Product range: Van Cleef & Arpels are partial to fairy tale motifs. Their haute joallerie collections are replete with the imagery of flowers, exotic birds, butterflies, ballerinas, and dreamy castles all besprent with gemstones. Apart from high jewellery, the label also markets more affordable and wearable pieces that play with the same themes but in a somewhat less sophisticated way. The most iconic of all Van Cleef & Arpels pieces are four-leaf clover earrings and pendants. The Alhambra collection was introduced in 1968 and since then has served as the brand's emblem.
Originality: Signature pieces by Van Cleef & Arpels include the innovative Zip necklace with the Duchess of Windsor at its origin, and the transformable Passe-Partout collier that changes into a bracelet, a brooch, or a belt. Both pieces have been continuously reissued by the Maison to this day.
Relevance: Van Cleef & Arpels make art, not fashion. This jewellery is essentially meant for court balls. More affordable collections are exemplary as classic jewellery wearables that are contemporary-looking and feminine and do not convey too strong a message the way statement jewellery pieces do. Pieces by Van Cleef & Arpels are luxury goods that will not lose their worth anytime soon but on the contrary will gain in value in time. They are well-recognized and make a definite statement about how affluent the wearer is.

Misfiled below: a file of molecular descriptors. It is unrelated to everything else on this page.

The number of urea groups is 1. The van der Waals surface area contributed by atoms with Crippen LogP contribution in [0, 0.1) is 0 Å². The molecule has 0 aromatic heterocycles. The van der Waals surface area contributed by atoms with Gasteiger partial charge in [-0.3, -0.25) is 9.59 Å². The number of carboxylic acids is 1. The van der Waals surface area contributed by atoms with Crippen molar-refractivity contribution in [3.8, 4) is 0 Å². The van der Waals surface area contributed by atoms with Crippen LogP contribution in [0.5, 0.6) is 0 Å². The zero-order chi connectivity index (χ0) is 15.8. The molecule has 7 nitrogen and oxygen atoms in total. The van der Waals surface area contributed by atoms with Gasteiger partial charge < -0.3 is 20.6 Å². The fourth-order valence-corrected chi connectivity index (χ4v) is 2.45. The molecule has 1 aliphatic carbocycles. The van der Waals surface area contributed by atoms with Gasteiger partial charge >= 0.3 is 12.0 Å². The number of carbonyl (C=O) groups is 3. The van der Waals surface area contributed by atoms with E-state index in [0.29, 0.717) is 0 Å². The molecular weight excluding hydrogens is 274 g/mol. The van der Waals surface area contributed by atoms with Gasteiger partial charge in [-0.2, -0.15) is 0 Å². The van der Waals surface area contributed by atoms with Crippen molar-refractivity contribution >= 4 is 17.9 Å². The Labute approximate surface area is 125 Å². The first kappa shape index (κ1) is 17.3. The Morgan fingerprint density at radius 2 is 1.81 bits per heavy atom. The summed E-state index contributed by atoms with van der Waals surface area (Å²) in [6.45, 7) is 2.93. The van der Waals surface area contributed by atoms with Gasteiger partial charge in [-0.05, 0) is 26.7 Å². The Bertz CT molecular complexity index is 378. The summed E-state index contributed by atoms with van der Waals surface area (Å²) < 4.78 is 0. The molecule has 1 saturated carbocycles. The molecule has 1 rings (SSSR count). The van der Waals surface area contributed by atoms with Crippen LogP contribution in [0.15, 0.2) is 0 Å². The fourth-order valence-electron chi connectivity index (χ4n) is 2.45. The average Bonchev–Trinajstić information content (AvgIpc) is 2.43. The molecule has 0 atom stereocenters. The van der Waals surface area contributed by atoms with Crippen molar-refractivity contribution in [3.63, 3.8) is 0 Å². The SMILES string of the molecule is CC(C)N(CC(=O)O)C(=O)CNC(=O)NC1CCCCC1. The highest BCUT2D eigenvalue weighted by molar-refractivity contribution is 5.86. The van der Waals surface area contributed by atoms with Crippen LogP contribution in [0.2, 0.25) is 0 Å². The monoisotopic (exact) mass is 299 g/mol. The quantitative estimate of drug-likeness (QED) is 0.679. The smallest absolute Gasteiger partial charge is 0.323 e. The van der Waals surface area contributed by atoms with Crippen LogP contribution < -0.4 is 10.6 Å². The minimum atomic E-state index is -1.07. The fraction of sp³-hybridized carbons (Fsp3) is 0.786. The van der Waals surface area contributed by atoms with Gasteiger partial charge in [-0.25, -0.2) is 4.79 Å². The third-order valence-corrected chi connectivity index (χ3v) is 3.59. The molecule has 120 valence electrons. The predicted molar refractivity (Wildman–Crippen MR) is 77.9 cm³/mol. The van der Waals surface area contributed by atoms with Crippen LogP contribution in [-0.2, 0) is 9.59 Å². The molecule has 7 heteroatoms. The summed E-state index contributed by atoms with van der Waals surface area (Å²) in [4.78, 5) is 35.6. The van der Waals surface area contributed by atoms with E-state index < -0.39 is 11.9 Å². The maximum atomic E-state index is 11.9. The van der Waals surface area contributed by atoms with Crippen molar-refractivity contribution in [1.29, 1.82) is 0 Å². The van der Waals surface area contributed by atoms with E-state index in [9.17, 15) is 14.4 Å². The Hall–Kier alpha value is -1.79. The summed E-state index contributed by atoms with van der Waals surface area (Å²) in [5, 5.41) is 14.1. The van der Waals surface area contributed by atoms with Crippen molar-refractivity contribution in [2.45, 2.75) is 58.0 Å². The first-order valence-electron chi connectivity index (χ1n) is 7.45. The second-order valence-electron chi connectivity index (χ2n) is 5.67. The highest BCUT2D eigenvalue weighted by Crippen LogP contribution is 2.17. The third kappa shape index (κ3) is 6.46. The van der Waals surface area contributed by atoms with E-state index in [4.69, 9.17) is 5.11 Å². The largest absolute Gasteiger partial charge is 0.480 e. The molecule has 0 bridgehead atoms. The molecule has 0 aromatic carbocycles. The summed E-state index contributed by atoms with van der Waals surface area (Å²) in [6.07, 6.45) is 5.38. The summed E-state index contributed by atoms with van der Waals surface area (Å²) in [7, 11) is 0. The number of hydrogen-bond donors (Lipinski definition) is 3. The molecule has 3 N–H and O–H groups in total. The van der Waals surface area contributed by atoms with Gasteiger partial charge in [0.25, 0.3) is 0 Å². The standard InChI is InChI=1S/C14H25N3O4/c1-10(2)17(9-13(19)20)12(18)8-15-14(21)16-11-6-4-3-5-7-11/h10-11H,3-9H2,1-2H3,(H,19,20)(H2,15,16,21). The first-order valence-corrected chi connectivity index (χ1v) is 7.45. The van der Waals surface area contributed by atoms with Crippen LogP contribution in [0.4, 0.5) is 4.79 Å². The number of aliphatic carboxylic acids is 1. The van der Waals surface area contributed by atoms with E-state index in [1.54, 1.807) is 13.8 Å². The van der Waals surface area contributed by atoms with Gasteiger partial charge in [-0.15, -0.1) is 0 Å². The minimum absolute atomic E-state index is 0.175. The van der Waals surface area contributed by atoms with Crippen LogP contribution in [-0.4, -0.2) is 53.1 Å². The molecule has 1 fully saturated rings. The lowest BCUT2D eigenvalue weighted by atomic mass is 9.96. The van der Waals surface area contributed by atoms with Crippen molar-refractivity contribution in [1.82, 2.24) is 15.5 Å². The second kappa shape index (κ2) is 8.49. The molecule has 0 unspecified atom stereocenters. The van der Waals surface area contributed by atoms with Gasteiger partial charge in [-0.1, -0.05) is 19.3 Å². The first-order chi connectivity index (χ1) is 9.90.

Pricing policy: exorbitantly expensive. Jewellery pieces that cost less than $5,000 never make it to the brand's collections.
Corporate history highlights: The company was founded in 1906 by the couple of Alfred Van Cleef and Estelle Arpels, both born to families involved in precious stones business. They were assisted by Estelle's enterprising brothers Charles, Julien, and Louis, which made the company a genuine family business. By 1935, Van Cleef & Arpels had already cemented their reputation as the jewellery house of choice within high society circles. One of the innovations introduced by the company was the so called 'invisible setting' patented in 1933. This 'mystère' technique made it possible to achieve the trompe l'oeil effect of an unbroken 'field' of gemstones.